The lovely looking Tengami is one of the Wii U's most promising indie hits

If there's one thing you learn from speaking to indie developers working on the Wii U and 3DS eShops, it's that Nintendo is a much easier company to work with these days when you're a small-scale studio. The nightmare days of WiiWare are long gone, but that doesn't mean that the company is resting on its laurels.

Speaking to Polygon, Nintendo of America's Dan Adelman and Damon Baker admitted that there is still a lot of work to do with regards to attracting indies to Nintendo platforms.

Adelman — who is arguably Nintendo's indie champion — said:

We need to do a better job of getting our message out. We've learned a lot of lessons over the past five or six years, from the beginning of WiiWare, [when] we had some policies that really made it difficult for game developers to release games on our system.

Not a day goes by when I'm talking to a developer who might say, 'Yeah, I'd love to release a game on a Nintendo system, but I work from home and I know you guys have this requirement to work out of an office.' I'll say, 'Actually, we got rid of that.' And that will be a big surprise," he said. "Or they're working on a game in Unity, and say 'I hear on consoles to release a Unity game ... costs tens of thousand of dollars.' Actually, we have a deal with Unity so we've covered the licensing fees for the entire platform. So it's free for you to release on our system.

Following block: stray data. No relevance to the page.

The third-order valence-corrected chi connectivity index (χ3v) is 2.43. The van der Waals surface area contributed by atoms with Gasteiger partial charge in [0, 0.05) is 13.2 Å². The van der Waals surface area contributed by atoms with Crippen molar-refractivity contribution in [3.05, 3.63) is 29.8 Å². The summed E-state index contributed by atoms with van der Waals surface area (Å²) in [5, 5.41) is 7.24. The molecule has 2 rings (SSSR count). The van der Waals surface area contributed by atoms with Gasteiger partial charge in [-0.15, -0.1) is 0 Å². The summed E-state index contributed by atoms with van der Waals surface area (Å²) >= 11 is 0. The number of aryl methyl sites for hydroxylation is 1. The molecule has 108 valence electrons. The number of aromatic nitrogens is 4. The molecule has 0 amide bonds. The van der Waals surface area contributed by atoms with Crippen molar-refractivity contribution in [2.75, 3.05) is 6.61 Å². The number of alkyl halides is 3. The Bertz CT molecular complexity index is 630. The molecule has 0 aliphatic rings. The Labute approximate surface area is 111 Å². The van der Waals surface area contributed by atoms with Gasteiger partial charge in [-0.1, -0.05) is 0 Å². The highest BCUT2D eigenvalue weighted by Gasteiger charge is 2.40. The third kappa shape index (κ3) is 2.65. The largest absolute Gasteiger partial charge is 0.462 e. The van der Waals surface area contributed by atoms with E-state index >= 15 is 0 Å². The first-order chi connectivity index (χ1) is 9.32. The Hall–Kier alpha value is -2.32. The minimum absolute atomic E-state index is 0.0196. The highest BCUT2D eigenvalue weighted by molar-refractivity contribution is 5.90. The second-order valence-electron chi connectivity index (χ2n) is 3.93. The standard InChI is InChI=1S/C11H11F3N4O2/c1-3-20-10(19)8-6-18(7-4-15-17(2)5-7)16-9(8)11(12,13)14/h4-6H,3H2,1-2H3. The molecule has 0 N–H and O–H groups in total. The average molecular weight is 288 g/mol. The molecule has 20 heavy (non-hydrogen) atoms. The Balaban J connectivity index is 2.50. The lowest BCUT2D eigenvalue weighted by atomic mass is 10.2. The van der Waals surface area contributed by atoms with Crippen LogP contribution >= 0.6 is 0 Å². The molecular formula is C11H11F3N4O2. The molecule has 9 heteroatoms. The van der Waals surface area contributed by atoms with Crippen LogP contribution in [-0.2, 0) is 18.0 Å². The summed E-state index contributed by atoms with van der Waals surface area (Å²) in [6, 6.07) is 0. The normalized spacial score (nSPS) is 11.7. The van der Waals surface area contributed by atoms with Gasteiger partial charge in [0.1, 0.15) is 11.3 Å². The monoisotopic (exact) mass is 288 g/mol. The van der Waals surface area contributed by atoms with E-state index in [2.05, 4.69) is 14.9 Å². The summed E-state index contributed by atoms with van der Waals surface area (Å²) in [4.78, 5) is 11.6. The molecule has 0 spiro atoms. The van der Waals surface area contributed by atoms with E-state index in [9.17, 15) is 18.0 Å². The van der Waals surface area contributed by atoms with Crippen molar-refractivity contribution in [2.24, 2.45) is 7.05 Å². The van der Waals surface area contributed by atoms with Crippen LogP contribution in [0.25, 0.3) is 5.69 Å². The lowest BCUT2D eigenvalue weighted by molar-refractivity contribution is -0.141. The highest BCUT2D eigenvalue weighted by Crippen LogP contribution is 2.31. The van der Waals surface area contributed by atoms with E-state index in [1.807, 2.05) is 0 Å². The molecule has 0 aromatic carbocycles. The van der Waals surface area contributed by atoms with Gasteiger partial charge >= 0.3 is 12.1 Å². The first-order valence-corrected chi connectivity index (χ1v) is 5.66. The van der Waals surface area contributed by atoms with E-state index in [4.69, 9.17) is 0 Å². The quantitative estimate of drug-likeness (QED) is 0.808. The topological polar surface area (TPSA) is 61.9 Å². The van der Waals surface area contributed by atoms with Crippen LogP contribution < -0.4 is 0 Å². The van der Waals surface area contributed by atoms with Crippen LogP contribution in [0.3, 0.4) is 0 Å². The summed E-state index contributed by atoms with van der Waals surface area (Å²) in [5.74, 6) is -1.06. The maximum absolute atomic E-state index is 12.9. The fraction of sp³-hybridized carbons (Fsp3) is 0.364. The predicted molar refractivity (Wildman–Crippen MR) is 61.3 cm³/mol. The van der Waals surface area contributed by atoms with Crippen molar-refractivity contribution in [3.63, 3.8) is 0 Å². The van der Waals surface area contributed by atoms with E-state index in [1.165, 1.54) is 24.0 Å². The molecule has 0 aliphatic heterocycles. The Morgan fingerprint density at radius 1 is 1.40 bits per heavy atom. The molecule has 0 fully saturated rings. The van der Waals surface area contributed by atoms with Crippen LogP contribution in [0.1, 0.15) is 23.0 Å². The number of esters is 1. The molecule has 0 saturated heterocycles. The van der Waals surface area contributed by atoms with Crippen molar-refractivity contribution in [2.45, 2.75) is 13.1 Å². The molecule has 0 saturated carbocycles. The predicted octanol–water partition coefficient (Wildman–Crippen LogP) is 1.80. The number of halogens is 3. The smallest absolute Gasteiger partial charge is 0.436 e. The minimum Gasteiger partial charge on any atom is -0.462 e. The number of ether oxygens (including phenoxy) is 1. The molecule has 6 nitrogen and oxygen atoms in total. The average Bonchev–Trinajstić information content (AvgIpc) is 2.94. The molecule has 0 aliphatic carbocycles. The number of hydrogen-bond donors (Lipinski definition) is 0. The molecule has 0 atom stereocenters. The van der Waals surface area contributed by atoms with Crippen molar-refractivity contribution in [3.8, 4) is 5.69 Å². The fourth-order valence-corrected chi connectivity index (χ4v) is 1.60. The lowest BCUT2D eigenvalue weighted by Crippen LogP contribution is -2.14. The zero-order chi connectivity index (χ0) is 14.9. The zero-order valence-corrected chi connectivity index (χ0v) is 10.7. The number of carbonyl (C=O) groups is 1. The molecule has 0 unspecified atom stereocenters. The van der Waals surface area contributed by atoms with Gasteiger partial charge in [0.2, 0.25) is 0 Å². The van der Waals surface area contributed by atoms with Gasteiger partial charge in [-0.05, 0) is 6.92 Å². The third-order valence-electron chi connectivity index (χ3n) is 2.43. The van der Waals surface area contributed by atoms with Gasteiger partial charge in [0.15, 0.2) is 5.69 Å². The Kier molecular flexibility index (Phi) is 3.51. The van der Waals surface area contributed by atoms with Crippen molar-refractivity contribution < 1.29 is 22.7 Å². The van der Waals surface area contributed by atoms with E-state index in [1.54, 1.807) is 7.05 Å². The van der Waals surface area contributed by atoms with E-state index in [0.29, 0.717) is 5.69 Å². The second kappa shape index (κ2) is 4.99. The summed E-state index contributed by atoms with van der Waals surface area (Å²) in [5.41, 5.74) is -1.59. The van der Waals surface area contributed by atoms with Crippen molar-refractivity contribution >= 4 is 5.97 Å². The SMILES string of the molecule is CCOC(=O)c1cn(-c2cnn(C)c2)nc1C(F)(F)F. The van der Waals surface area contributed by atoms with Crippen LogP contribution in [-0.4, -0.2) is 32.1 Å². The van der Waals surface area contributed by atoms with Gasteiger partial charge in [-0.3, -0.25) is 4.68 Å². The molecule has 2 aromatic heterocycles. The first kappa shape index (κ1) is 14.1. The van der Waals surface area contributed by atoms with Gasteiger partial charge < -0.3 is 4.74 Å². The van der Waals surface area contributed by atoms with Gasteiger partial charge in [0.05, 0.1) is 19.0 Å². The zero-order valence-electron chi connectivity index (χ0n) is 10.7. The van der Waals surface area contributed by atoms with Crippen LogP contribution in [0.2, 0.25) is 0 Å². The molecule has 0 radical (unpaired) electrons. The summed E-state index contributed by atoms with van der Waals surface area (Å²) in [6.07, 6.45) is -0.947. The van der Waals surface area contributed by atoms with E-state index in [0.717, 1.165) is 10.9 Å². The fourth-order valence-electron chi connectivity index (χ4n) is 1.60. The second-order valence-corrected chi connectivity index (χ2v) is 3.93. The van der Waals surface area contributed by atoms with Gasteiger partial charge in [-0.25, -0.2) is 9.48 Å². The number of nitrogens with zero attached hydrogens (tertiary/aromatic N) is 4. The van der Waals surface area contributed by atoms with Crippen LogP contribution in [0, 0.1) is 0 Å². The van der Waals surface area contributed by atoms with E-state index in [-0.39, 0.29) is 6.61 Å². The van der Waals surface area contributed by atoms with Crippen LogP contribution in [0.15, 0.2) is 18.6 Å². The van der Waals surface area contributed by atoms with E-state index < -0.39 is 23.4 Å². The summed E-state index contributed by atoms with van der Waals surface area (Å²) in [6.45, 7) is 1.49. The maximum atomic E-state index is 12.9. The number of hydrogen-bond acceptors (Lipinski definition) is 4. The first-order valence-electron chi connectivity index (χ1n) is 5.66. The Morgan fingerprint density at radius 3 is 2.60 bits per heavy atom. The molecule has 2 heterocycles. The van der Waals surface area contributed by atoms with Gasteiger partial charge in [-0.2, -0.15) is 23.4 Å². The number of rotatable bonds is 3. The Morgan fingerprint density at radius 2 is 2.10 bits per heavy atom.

And we're not done with this initiative by any stretch. We really want to make it as close to frictionless as possible, [with a] really low cost of entry and a really smooth process. We've still got a ways to go. We're a large company with a large bureaucracy...

Baker admits that the eShop needs improvement — a sentiment that anyone who has used an iOS or Android device will agree with:

The Nintendo eShop is always a work in progress. We're going to have off-device availability [through the web, phone and smart devices] for eShop sales at some point. All of us feel that discoverability is going to be increasingly more important. We've got a nice flow of content, but as we grow the amount of content, it's going to be important that we find that holy grail solution of how we make discoverability a priority...

It's encouraging to see that Nintendo isn't comfortable will making the minimum amount of effort when it comes to courting indie developers. The Wii U and 3DS both have some amazing indie games coming out in the next 12 months or so, and hopefully the company can continue to attract fresh and exciting talent — as well as make the eShop on each console a more pleasurable place to explore.

Do you think Nintendo is doing enough to make its consoles indie-friendly? Let us know by leaving a comment.